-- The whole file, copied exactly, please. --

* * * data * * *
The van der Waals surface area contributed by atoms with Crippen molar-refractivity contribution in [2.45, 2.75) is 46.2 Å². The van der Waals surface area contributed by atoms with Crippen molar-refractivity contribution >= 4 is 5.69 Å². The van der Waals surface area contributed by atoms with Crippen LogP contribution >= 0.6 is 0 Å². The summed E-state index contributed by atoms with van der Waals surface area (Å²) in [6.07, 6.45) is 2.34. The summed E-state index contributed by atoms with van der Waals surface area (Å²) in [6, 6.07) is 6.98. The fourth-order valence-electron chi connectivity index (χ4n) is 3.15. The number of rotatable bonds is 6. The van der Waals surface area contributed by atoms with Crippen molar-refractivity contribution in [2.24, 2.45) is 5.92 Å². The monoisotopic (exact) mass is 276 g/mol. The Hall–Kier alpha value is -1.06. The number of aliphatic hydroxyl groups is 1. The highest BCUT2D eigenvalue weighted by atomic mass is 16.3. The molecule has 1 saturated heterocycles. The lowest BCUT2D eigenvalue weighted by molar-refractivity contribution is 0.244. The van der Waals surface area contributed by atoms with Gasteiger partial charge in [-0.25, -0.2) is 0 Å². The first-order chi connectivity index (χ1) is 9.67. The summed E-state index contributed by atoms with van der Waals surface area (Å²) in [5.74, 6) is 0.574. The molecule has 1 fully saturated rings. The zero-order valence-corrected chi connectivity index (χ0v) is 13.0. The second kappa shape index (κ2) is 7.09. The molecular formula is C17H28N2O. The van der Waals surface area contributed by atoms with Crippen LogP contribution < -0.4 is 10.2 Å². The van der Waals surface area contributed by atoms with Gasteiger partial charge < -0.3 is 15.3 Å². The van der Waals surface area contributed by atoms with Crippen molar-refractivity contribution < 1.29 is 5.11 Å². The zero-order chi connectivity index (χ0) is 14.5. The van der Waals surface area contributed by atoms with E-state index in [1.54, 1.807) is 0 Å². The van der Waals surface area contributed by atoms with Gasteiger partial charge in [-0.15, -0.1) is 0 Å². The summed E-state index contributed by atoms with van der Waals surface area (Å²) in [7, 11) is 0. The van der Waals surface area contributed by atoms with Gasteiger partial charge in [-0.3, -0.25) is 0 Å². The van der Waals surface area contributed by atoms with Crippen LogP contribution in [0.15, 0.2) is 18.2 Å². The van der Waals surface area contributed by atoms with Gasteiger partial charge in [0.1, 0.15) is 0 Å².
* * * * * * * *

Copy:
The van der Waals surface area contributed by atoms with Crippen molar-refractivity contribution in [2.45, 2.75) is 46.2 Å². The van der Waals surface area contributed by atoms with Crippen molar-refractivity contribution >= 4 is 5.69 Å². The van der Waals surface area contributed by atoms with Crippen LogP contribution >= 0.6 is 0 Å². The summed E-state index contributed by atoms with van der Waals surface area (Å²) in [6.07, 6.45) is 2.34. The summed E-state index contributed by atoms with van der Waals surface area (Å²) in [6, 6.07) is 6.98. The fourth-order valence-electron chi connectivity index (χ4n) is 3.15. The number of rotatable bonds is 6. The van der Waals surface area contributed by atoms with Crippen molar-refractivity contribution in [2.24, 2.45) is 5.92 Å². The monoisotopic (exact) mass is 276 g/mol. The Hall–Kier alpha value is -1.06. The number of aliphatic hydroxyl groups is 1. The highest BCUT2D eigenvalue weighted by atomic mass is 16.3. The molecule has 1 saturated heterocycles. The lowest BCUT2D eigenvalue weighted by molar-refractivity contribution is 0.244. The van der Waals surface area contributed by atoms with Gasteiger partial charge in [-0.25, -0.2) is 0 Å². The first-order chi connectivity index (χ1) is 9.67. The summed E-state index contributed by atoms with van der Waals surface area (Å²) in [5.74, 6) is 0.574. The molecule has 1 fully saturated rings. The zero-order valence-corrected chi connectivity index (χ0v) is 13.0. The second kappa shape index (κ2) is 7.09. The molecular formula is C17H28N2O. The van der Waals surface area contributed by atoms with Crippen LogP contribution < -0.4 is 10.2 Å². The van der Waals surface area contributed by atoms with Gasteiger partial charge < -0.3 is 15.3 Å². The van der Waals surface area contributed by atoms with Crippen molar-refractivity contribution < 1.29 is 5.11 Å². The zero-order chi connectivity index (χ0) is 14.5. The van der Waals surface area contributed by atoms with E-state index in [1.54, 1.807) is 0 Å². The van der Waals surface area contributed by atoms with Gasteiger partial charge in [-0.15, -0.1) is 0 Å². The summed E-state index contributed by atoms with van der Waals surface area (Å²) in [7, 11) is 0. The van der Waals surface area contributed by atoms with Gasteiger partial charge in [-0.3, -0.25) is 0 Å². The van der Waals surface area contributed by atoms with Crippen LogP contribution in [0.15, 0.2) is 18.2 Å². The van der Waals surface area contributed by atoms with Gasteiger partial charge in [0.1, 0.15) is 0 Å².